Vladimir, who worked for AO Saturn, a trading company in St. Petersburg, befriended a former St. Petersburg bus driver who had turned entrepreneur in San Francisco, according to recently unsealed court documents. Levin allegedly told his new friend he had found out how to wire-transfer money out of the bank's computer system. Twice already, he allegedly bragged, he had squirreled substantial amounts into his own account in Finland. Court documents say Levin's colleague became a partner in what would become a multinational hacker ring.
Just a few weeks later, transfers were made to BankAmerica accounts held by Primorye (roughly translated as "Shoreland" in Russian) Corp. and Shore Corp., both of San Francisco. The companies were owned by Levin's friend Jevgenij Korolkov. By this time, the bank officials had begun to suspect foul play and started questioning Korolkov. Korolkov left the country but apparently was not deterred. Instead, the two pressed on and recruited new partners around the globe, authorities say. By October 1994, he broke into the bank's computerized cash management system and attempted forty illegal transactions to California, Israel, Germany, Holland, and Switzerland.
Vladimir was allegedly using his office computer at AO Saturn, a computer firm in St. Petersburg, Russia, to break into the bank's computers and then obtained a list of customer codes and passwords. In July 1994 customers complained of $400,000 mysteriously "disappearing" from two bank accounts. the bank's security system flagged two transfers in August 1994, one for $26,800 and another for $304,000. Bank officials then contacted the FBI, who tracked Levin as he trespassed on the bank's system and made more illegal transfers. He logged on 18 times over a period of few weeks and between June and October 1994 transferred more than $10 million in funds from three corporate customers of the bank to bank accounts through wire transfers to accounts his group controlled in the United States, Finland, Netherlands, Germany, and Israel.
Court documents allege he accomplished the illegal transfers by dialing into the bank's cash management system. The bank indicated that Levin gained access to the company’s cash management system through valid accounts that weren’t protected by encryption. There has been speculation that someone inside the bank served as Levin’s accomplice. The bank, however, denies such claims and evidence to the contrary never surfaced. The system allows The bank's customers to initiate their own fund transfers to other banks; daily turnover is about $500 billion. Authorities say that to avoid causing suspicion, Levin dialed in from his house in Russia late at night. Conducting transactions during New York business hours would less likely raise alarms. Levin apparently used valid user IDs and passwords of other banks, among them Banco del Sud in Argentina and Bank Artha Graha in Indonesia. How he got those passwords, given the bank's extensive security, is unclear. Inside help seems likely, but the bank claims that no employees were involved.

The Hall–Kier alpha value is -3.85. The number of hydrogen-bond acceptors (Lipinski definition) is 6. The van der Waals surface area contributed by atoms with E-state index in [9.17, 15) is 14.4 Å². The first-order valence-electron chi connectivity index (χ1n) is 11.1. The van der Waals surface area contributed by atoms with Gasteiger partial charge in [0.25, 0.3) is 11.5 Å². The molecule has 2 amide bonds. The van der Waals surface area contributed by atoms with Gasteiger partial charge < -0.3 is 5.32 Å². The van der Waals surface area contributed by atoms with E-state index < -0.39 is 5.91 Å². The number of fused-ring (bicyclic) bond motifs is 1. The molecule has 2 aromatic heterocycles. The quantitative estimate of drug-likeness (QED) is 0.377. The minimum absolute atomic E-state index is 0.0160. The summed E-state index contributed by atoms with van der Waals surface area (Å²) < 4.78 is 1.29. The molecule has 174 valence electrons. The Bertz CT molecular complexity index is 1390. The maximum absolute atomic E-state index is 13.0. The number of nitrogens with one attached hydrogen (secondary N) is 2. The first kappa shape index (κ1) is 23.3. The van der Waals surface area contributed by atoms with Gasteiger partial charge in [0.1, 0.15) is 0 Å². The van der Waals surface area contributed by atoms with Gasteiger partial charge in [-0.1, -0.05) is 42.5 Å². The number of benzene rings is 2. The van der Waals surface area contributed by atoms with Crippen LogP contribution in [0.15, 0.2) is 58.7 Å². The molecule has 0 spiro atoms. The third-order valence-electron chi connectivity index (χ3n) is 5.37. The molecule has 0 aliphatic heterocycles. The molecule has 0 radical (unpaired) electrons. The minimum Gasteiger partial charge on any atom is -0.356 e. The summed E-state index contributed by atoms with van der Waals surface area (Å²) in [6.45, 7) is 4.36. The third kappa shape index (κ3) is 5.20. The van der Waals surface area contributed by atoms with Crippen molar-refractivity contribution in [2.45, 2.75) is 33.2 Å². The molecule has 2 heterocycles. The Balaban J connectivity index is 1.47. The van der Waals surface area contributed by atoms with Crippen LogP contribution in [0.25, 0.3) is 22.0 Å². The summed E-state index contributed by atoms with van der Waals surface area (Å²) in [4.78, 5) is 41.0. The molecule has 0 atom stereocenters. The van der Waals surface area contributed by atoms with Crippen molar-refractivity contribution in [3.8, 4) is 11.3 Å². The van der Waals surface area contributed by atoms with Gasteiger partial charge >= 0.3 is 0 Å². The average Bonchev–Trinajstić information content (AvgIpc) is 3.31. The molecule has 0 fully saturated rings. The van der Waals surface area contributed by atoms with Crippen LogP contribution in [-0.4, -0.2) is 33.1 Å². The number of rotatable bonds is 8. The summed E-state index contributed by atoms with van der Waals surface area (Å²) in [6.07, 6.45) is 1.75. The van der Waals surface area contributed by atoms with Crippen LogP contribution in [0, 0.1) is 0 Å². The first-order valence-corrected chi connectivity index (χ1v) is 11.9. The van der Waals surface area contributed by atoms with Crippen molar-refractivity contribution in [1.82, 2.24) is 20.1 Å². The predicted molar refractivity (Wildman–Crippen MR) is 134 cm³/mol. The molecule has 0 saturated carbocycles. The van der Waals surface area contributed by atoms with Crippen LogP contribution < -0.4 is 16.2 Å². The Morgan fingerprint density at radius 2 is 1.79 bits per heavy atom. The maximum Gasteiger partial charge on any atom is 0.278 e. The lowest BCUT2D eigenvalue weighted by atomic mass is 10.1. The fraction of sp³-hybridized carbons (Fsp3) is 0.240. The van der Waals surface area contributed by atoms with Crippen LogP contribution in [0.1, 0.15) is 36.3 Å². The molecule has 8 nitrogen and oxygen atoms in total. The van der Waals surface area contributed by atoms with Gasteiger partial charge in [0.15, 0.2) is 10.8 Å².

When the bank noticed the transfers, they contacted the FBI authorities, who working with the bank tracked Levin making illegal transfers. They were further assisted by Russian telephone company employees, who helped them trace the source of the transfers to Levin’s employer in St. Petersburg, Russia. Levin was finally arrested at Heathrow airport, London in March 1995 as he stepped off an incoming flight from Moscow. Thirty months later in 1997, he was extradited to New York - the extradition and the actual charges underscore the legal problems encountered with the multi-jurisdictional nature of cyber-crime. Vladimir fought extradition for 30 months, but lost, and was transferred to the US for trial.
When Levin was extradited to the U.S. in 1997, he was described in the newspapers as the mastermind behind the Internet's first-ever bank raid. Some security experts dispute that claim, however. Levin, they say, used telecommunications systems, not the Internet, to break into the bank. He was able to intercept the bank's customers' phone calls and, as the customers authenticated their accounts by punching in their account numbers and PINs, obtain the information he needed to commit the fraudulent transactions.